Tag Archives: meaning

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Carlina…..

Carlina…..

You knew who I was talking about, didn’t you!?

Yes, Carlina Rinaldi of Reggio. I had the privilege of listening to her yesterday at the International Innovations in ECE at the University of Victoria, and I, like the other 350 people there, were happy to give her a standing ovation before she uttered a single word.

I first heard Carlina speak at a conference in 2008 when I was just beginning to learn  about the philosophy of Reggio and I was mesmerized by what she said. I wrote pages of notes as she spoke, then filled many more pages of my own reflections on my flight home. I spent the next 4 years thinking, reading, and talking about these ideas. I became part of the Investigating Quality Project where I encountered post foundational thinking, found people who were equally passionate about redefining what child care  can be.  My practice changed, I changed.

So this time as I listened to Carlina speak the ideas were not new to me, in fact it was familiar, like listening to a wise friend. But still I was mesmerized, and again I took pages of notes.

Her message is powerful. She  calls on us to attend to children, to attend to ourselves as teachers, to think about what kind of teacher we want to be, what kind of human we want to be.  She tells us that a strong and competent child needs a strong and competent teacher. That  as teachers we are also researchers, not just of children, but of our own learning processes. That education is to risk,  to trust. That learning is a love story. That learning and loving are the same. And that listening is the key element, we need to be listened to by another, this is what gives us meaning, identity.

Her passion drew me in and I am amazed and inspired all over again.

Trust our children- they are not only our future, they are our present.

Carlina Rinaldi

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Get a Group

 

A couple of nights ago I spent the evening with a group of women; a potluck dinner, with wine, coffee and conversation around a cozy fireplace.  Not an unusual scenario.

But here’s the thing, after we finished dinner we settled down for the real event…..our ECE practice. We talked about the silences in our practice, the topics we don’t know how to address, like racialization  among children, or sexuality. We talked of how our discomfort around this is so profound, but how our silence sends it’s own message.  We talked of holidays like Halloween and Christmas and wondered if we truly created spaces for parents to share their traditions. The conversation ranged over these and so many more topics for 3 hours, and then half an hour more at the door as we tried to leave.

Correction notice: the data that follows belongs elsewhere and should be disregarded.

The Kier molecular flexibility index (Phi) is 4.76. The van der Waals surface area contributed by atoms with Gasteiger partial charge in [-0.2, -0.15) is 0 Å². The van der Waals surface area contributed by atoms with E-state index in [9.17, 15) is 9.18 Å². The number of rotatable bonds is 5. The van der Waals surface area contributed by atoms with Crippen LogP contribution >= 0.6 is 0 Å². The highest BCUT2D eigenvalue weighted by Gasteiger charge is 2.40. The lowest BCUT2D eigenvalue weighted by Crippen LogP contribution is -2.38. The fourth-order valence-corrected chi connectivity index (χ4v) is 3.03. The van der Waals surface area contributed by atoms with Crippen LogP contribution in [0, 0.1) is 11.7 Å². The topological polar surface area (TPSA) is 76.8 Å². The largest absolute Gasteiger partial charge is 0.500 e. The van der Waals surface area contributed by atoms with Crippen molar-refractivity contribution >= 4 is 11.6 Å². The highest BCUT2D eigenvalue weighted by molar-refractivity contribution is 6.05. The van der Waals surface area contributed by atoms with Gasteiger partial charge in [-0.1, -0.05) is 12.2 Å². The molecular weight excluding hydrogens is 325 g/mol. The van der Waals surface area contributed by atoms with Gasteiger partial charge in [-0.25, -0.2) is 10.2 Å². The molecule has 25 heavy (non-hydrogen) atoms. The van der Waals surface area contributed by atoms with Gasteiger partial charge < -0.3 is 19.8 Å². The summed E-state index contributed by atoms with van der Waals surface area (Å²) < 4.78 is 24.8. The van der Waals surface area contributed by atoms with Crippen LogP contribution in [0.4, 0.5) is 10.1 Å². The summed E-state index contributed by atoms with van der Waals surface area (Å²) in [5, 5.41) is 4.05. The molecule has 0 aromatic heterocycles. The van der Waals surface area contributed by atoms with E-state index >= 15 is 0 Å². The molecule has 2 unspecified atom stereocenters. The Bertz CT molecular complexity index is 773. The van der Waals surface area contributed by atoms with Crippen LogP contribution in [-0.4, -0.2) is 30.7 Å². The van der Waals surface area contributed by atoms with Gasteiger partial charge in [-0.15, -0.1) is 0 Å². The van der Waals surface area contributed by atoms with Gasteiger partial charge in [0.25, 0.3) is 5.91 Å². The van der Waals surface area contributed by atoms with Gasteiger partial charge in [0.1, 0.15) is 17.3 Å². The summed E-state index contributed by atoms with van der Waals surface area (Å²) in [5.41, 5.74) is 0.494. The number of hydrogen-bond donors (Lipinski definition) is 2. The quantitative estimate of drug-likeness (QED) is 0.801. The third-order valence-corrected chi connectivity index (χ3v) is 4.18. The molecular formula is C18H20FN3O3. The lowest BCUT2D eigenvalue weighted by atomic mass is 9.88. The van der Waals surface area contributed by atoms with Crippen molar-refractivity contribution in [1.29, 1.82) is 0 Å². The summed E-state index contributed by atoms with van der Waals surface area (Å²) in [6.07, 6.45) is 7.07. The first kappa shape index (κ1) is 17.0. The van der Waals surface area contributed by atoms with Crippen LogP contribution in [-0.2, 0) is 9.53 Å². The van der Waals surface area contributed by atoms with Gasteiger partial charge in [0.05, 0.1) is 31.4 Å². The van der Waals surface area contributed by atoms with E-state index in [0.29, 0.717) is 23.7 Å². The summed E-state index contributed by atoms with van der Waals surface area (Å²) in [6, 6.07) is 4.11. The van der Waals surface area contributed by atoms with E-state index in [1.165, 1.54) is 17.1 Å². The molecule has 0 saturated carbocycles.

We have been meeting for five years and we never run out of things to say. We can share the “hard topics” knowing that respect and understanding will prevail. And we have definitely tackled some hard topics.

And you know what has happened over the five years? Our practice has changed.  All of us have brought new thinking to our programs, rethought routines, changed the environment, listened  to children more, got rid of rules we used to think were important.  We have begun doing pedagogical narrations, we’ve read books on post modern theoretical frameworks, and sought out international perspectives. Some of us have written articles, presented at conferences, and pursued further education.

Having this group has been a profound experience for us all. In our profession there is little opportunity for deep conversation; staff meetings usually focus on who will clean the paint pots or who will order construction paper.  And rarely does professional development allow for thinking deeply on ideas and issues.

So get out there and get a group. Find some like minded ECEs,  choose an article, or a book to get the discussion started and meet. Go to a coffee shop, a house, a child care setting and start talking. Amazing things might happen.

PS If you need a book or article to get you started just ask, I have lots of great ones!

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Wabi-sabi and Other Art Forms

I have the cheapest camera out there. Despite living with a photographer for 30 years, I have completely failed to catch on to the nuances of F/stops or ISO speed. So the dummy setting on a cheap camera is perfect for me.

But here’s the best part of having a cheap camera…..I can hand it off to kids without a worry. Loop on the wrist strap, show them the right button to push, and they’re set to go.

Adults have rules about photos. We take photos to capture a moment, to remember something, to record a time or place, to  keep the emotion of an event alive. We think about framing, composition, tell the subject to say cheese, make sure there is no spinach on anyone’s teeth. Something of the photographer can be revealed by the photos.

Now I can’t say exactly what kids are thinking about when they take photos, but I think they would zoom in on the spinach. The rules are different, and the photos are different, but they too tell us something about the photographer. And the fact that they are 3 feet shorter offers a perspective on how they see the environment.

Sometimes what we see in art is all about the context….

 

Wabi-sabi

Wabi-sabi is the quintessential Japanese aesthetic. 

It is a beauty of things imperfect, impermanent, and incomplete.

It is a beauty of things modest and humble, 

and of “things unconventional

 

Abstract Photography

Abstract photography is a process of using colours and patterns combined to create an image, with no true meaning or no clear subject involved.

 

Candid Photography

Candid photography is best described as un-posed and unplanned,

 immediate and unobtrusive. 

Candid photography catches moments of life from immersion in it.

 Thanks Danielle for this inspirational idea.